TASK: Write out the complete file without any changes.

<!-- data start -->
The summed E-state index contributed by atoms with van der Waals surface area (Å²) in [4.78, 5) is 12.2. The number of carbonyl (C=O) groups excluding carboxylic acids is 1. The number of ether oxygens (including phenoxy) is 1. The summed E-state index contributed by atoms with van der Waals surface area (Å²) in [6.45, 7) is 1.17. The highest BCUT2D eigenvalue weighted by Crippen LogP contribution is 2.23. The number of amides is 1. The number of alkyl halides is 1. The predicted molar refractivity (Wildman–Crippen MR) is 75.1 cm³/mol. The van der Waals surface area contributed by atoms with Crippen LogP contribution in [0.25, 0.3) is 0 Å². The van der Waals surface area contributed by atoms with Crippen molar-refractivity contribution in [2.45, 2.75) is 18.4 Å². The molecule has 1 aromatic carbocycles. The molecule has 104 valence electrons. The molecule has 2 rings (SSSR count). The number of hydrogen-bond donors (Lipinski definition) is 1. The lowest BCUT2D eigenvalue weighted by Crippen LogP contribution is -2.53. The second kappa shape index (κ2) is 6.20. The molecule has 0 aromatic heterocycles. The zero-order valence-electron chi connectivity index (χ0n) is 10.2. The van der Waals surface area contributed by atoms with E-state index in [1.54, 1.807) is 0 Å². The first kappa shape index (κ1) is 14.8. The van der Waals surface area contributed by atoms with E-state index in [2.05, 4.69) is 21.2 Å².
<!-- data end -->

The summed E-state index contributed by atoms with van der Waals surface area (Å²) in [4.78, 5) is 12.2. The number of carbonyl (C=O) groups excluding carboxylic acids is 1. The number of ether oxygens (including phenoxy) is 1. The summed E-state index contributed by atoms with van der Waals surface area (Å²) in [6.45, 7) is 1.17. The highest BCUT2D eigenvalue weighted by Crippen LogP contribution is 2.23. The number of amides is 1. The number of alkyl halides is 1. The predicted molar refractivity (Wildman–Crippen MR) is 75.1 cm³/mol. The van der Waals surface area contributed by atoms with Crippen LogP contribution in [0.25, 0.3) is 0 Å². The van der Waals surface area contributed by atoms with Crippen molar-refractivity contribution in [2.45, 2.75) is 18.4 Å². The molecule has 1 aromatic carbocycles. The molecule has 104 valence electrons. The molecule has 2 rings (SSSR count). The number of hydrogen-bond donors (Lipinski definition) is 1. The lowest BCUT2D eigenvalue weighted by Crippen LogP contribution is -2.53. The second kappa shape index (κ2) is 6.20. The molecule has 0 aromatic heterocycles. The zero-order valence-electron chi connectivity index (χ0n) is 10.2. The van der Waals surface area contributed by atoms with E-state index in [1.54, 1.807) is 0 Å². The first kappa shape index (κ1) is 14.8. The van der Waals surface area contributed by atoms with E-state index in [2.05, 4.69) is 21.2 Å².